This is a film that tears away the hypocrisy and facade of people’s everyday existence, questioning the values by which we lead our lives, and skewering the assumptions that make us who we are. It stays with you, as flickers of memory and fragments of reality, ultimately life-affirming as the characters finally make a kind of peace with themselves. If that sounds a pretentious load of guff, then go and watch the film.

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Film Stuff

Day 12: Twelve Monkeys (1995)

I’m having to play a bit of catch-up today after falling behind in the schedule over the weekend. Ironically, this was due to attending a film blogging workshop on Sunday, offered by IdeasTap. For those who haven’t come across it before, it’s a funky little website offering a wide range of opportunities for people in the creative industries. It’s primarily aimed at students/graduates/youngsters, but you do get the occasional thing where they forget to put the cap on at 30. So I trotted along to the workshop on Sunday, which was great fun and a bit of an indulgence. As well as providing a useful insight into film journalism, I got to see FIVE FILMS back-to-back. But because they’re not out yet, I had to sign an embargo promising not to talk about them. Sorry.

I had to lie down in a darkened room for a while after that.

But anyway, back to business. Day 12 (which, confusingly, I watched on Day 9), was Twelve Monkeys. This was the second Bruce Willis-starring sci-fi movie of the 1990s which I hadn’t seen before (along with The Fifth Element), and I always used to get the two mixed up because a) they’ve both got numbers in the title and b) I’m a muppet.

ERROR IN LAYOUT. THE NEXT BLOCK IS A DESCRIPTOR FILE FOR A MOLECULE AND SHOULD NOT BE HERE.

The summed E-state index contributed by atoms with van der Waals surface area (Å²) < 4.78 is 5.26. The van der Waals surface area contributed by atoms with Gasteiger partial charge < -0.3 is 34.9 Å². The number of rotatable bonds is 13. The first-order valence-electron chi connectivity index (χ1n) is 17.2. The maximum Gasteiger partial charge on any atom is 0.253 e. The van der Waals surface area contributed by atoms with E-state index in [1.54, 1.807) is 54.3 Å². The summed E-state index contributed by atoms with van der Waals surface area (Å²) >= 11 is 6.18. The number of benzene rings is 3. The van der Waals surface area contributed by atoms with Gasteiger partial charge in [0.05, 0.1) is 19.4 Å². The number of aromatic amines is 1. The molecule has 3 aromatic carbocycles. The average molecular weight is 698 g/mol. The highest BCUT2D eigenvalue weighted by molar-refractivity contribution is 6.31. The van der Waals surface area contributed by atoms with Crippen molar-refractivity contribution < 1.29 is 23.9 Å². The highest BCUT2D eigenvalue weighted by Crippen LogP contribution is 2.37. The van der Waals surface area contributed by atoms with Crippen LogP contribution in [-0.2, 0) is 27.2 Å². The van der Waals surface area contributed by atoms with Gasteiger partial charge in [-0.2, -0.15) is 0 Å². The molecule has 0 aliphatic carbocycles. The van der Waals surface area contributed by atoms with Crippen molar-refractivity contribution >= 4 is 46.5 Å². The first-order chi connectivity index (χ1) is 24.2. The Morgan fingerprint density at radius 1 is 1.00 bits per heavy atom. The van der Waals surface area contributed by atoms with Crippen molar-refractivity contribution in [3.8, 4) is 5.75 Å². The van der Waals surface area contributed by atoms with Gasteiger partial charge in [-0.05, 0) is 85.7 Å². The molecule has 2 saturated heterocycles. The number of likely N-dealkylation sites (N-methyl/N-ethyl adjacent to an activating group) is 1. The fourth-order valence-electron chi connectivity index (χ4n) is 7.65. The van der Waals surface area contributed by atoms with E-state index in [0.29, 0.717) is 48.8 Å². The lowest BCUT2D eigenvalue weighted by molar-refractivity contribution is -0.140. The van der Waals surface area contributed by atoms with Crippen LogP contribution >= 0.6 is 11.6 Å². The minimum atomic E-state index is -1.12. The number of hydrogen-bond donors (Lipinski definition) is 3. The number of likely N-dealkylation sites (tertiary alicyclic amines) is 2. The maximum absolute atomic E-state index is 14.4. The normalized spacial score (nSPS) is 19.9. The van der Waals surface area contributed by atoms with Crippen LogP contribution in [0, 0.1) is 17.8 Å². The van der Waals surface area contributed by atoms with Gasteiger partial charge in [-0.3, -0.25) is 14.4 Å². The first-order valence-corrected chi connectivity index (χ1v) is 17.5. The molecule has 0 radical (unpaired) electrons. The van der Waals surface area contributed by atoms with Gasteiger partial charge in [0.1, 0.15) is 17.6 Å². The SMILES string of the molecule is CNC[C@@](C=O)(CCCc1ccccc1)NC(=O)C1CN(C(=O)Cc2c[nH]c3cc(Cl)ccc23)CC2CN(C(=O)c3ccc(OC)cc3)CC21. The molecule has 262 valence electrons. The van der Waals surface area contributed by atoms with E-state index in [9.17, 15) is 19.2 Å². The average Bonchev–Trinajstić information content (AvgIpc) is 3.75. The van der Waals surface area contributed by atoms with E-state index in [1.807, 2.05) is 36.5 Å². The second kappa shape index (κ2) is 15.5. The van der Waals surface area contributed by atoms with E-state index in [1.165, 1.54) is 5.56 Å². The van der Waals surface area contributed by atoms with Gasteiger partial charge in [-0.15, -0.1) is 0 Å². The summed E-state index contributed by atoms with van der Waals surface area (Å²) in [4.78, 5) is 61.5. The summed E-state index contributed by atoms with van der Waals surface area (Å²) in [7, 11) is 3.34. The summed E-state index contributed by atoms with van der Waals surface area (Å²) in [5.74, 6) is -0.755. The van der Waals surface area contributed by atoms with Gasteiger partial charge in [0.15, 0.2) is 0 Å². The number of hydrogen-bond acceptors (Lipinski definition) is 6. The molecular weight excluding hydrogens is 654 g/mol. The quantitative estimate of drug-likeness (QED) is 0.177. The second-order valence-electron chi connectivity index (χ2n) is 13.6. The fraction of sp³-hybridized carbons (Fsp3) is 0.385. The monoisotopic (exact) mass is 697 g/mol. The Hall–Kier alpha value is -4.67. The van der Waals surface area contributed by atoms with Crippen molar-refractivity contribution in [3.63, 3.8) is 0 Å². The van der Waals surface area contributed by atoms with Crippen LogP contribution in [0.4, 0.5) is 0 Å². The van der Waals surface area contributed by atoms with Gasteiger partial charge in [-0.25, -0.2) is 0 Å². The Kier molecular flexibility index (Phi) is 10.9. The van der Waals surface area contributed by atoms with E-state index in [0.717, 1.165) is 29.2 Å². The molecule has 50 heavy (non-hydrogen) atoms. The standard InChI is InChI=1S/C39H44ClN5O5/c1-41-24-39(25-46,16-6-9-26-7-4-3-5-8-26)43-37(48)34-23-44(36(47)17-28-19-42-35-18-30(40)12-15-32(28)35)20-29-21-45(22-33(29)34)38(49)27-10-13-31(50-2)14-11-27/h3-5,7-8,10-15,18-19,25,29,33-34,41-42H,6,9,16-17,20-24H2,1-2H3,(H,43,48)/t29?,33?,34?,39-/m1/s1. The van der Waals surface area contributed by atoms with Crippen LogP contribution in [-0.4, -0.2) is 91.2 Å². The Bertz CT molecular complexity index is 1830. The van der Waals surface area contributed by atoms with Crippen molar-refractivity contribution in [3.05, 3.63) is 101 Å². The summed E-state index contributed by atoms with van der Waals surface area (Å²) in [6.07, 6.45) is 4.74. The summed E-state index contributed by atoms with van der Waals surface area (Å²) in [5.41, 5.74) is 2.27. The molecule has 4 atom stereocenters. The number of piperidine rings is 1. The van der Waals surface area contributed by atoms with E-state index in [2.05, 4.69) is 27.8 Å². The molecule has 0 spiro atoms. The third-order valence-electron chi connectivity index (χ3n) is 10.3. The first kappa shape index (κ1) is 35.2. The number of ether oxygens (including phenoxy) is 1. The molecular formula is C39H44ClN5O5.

This was the more serious and cerebral of the two, although the fact that it’s directed by Terry Gilliam should have given a clue that a degree of wackiness would be involved. Sure enough, the story is by turns profound and zany, with the prospect of world devastation juxtaposed with dream sequences, a babbling Brad Pitt, and a bunch of scientists singing ‘Blueberry Hill’.

Bruce Willis is a convict from the year 2035 who is sent back to the 1990s to gather information on the group (the “Twelve Monkeys”) who engineered the spread of a virus that wiped out most of the world’s population in 1996. Accidentally stopping off in 1990 (where he’s shoved into a mental institution) and sometime during the First World War (where he’s shot by a French bullet), he manages to hook up with Katherine Railly (Madeleine Stowe), a psychiatrist who is sympathetic to his plight. Constantly dragged back and forth between different time periods, and dogged by a recurring dream, he starts to lose conviction in his mission and his sanity.